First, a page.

It is God’s grace
This much we know is true. You might disagree but that is okay.
How Samoa was spared from a cyclone predicted to arrive as a Category 3 on Sunday morning and expected to increase to Category 4 later during the day can only be described as a miracle.
A miracle by the way is defined as an “event not explicable by natural or scientific laws.” In other words, we simply cannot explain it.
There is no doubt that the scientists and the experts – including the self-appointed weather experts – will have plenty to say as they attempt to explain away their models, theories, differences of opinions and what have you.
That’s fine, this is a free world.
At the end of the day, however, whichever prediction you and I believe, it doesn’t matter. What matters is that Samoa has been spared from a major natural disaster.
We are here, we are alive and well, we are safe and we should be mighty grateful.
Whether you believe in God or not is irrelevant.
What’s important to remember is that there are things in this life that cannot be explained; they are far beyond our feeble minds.
What happened on Saturday, we believe, is one of those things.
Come to think of it, if you are a Christian – as the majority of people in this country would proclaim – then there is no doubt in our minds that what happened is because of God.
It is called grace, a word I’d like to define as unmerited favour. Yes we are blessed because of it even though we don’t deserve it.
But that’s God for you.
He is all knowing, all sovereign and He can do whatever He likes – including dissipating a storm we feared could wipe us off the face of the planet with all the predictions we saw.
Today, let’s be thankful and acknowledge God’s hand of protection.
Let’s appreciate the fact that we are here and we are safe. Hug your families and loved ones, tell them what they really mean to you. Every day is a gift, we must never take it for granted.
Does this mean we are better than others who have faced similar disasters near and far?
Absolutely not. We are terrible.
This country is no better than what is happening anywhere else in the world. As a matter of fact, if you stop to observe what’s been happening lately socially, politically and morally, you’d think we would have copped it by now.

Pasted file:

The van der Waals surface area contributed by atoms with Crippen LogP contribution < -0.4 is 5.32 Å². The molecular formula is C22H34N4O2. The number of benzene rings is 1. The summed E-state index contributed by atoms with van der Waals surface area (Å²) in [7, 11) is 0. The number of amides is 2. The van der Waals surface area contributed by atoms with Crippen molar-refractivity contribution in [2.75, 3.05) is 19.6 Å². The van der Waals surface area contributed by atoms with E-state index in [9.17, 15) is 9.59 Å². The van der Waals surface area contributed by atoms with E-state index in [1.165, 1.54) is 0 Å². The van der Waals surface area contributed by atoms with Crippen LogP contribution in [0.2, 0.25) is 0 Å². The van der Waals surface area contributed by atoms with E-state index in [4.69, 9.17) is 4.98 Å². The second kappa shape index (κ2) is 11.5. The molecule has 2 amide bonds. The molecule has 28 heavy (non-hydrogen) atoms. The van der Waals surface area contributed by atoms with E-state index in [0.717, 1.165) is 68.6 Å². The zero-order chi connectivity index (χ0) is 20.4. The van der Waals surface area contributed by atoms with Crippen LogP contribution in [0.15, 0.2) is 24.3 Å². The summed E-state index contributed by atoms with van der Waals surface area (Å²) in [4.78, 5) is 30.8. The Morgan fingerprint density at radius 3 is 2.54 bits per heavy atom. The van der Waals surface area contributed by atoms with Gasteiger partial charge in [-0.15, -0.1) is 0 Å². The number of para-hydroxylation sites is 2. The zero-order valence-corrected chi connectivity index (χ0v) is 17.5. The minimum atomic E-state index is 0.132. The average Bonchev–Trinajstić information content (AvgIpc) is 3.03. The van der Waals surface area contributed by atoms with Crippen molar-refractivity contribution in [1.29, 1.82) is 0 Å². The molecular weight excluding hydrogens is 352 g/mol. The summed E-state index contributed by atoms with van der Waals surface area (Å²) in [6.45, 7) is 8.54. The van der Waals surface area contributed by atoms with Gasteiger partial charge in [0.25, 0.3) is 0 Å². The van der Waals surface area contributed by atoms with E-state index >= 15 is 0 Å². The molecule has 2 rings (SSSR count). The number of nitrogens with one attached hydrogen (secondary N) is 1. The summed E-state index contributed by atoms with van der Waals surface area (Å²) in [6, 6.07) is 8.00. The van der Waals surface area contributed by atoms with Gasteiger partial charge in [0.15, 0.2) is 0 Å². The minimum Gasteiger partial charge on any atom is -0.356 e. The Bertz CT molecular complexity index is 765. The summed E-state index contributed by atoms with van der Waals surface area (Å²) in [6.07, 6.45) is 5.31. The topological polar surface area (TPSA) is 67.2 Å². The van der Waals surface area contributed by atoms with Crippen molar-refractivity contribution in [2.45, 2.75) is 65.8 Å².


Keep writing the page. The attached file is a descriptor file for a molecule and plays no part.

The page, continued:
But that’s what we mean when we say there are some things that cannot be explained. God’s grace is such that the human instincts will always contradict it. Just when we’ve had enough of someone or a certain situation, grace tells us to persevere and hope for the best.
Confused? Me too. When we talk about God’s grace, I don’t get it sometimes. I don’t understand how He can continue to be so faithful when I am not.
But that’s okay.
We don’t know everything and it’s good now and then to admit that much.
Two weeks ago, the whole of Apia could have blown up when that fuel tank caught fire. We were spared.
And now Cyclone Amos?
Yes, we are blessed indeed.
But let’s not take that for granted. Let’s not get puffed up in pride and act like we are better than others.
Ladies and gentlemen, there is a time and season for everything.
There is a season of favour and that seems to be the case in Samoa today and there is a season where things will not be good.
The key is our response as a people.
We need to know how to respond during the season of favour and when things are not so good.
We’ve got to remain steadfast, humble and we’ve got to acknowledge that we are humans and we make mistakes.
In doing so, we must put our trust in God who knows what happened yesterday, what today brings and where tomorrow is going to take us. That’s all we can do.
So take comfort and be encouraged.
Having said that, we want to acknowledge all the hard working emergency service responders in this country who sacrificed their safety and time with their families during the weekend when Cyclone Amos was heading for us.
We are talking about the Disaster Advisory Committee, Disaster Management Office, Met office officials, F.E.S.A, Police, Health workers, E.P.C, S.W.A, M.C.I.T, Radio announcers, the shop owners who opened up to allow people to obtain last minute supplies and everyone who played a part in preparing Samoa for the worst. Your efforts are appreciated and we thank you for playing your part.
Cyclone Amos is definitely not the last so until next time, God bless!